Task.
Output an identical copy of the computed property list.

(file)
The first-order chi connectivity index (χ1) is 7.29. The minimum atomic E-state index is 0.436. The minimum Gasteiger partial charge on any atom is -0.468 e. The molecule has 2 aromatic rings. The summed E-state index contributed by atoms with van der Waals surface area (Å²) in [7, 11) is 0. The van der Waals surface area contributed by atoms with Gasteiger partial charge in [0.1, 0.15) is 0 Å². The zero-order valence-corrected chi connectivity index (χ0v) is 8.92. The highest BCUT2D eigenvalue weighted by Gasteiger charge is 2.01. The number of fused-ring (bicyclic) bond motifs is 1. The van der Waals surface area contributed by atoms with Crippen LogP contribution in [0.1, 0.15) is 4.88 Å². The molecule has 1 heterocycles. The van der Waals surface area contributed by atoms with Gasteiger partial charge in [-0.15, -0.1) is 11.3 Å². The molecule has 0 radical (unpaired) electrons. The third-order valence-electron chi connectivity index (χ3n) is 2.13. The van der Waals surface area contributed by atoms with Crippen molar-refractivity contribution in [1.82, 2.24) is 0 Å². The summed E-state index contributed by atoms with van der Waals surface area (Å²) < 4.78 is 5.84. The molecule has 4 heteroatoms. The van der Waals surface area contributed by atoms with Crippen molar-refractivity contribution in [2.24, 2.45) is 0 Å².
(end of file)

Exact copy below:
The first-order chi connectivity index (χ1) is 7.29. The minimum atomic E-state index is 0.436. The minimum Gasteiger partial charge on any atom is -0.468 e. The molecule has 2 aromatic rings. The summed E-state index contributed by atoms with van der Waals surface area (Å²) in [7, 11) is 0. The van der Waals surface area contributed by atoms with Gasteiger partial charge in [0.1, 0.15) is 0 Å². The zero-order valence-corrected chi connectivity index (χ0v) is 8.92. The highest BCUT2D eigenvalue weighted by Gasteiger charge is 2.01. The number of fused-ring (bicyclic) bond motifs is 1. The van der Waals surface area contributed by atoms with Crippen LogP contribution in [0.1, 0.15) is 4.88 Å². The molecule has 1 heterocycles. The van der Waals surface area contributed by atoms with Gasteiger partial charge in [-0.15, -0.1) is 11.3 Å². The molecule has 0 radical (unpaired) electrons. The third-order valence-electron chi connectivity index (χ3n) is 2.13. The van der Waals surface area contributed by atoms with Crippen molar-refractivity contribution in [1.82, 2.24) is 0 Å². The summed E-state index contributed by atoms with van der Waals surface area (Å²) < 4.78 is 5.84. The molecule has 4 heteroatoms. The van der Waals surface area contributed by atoms with Crippen molar-refractivity contribution in [2.24, 2.45) is 0 Å².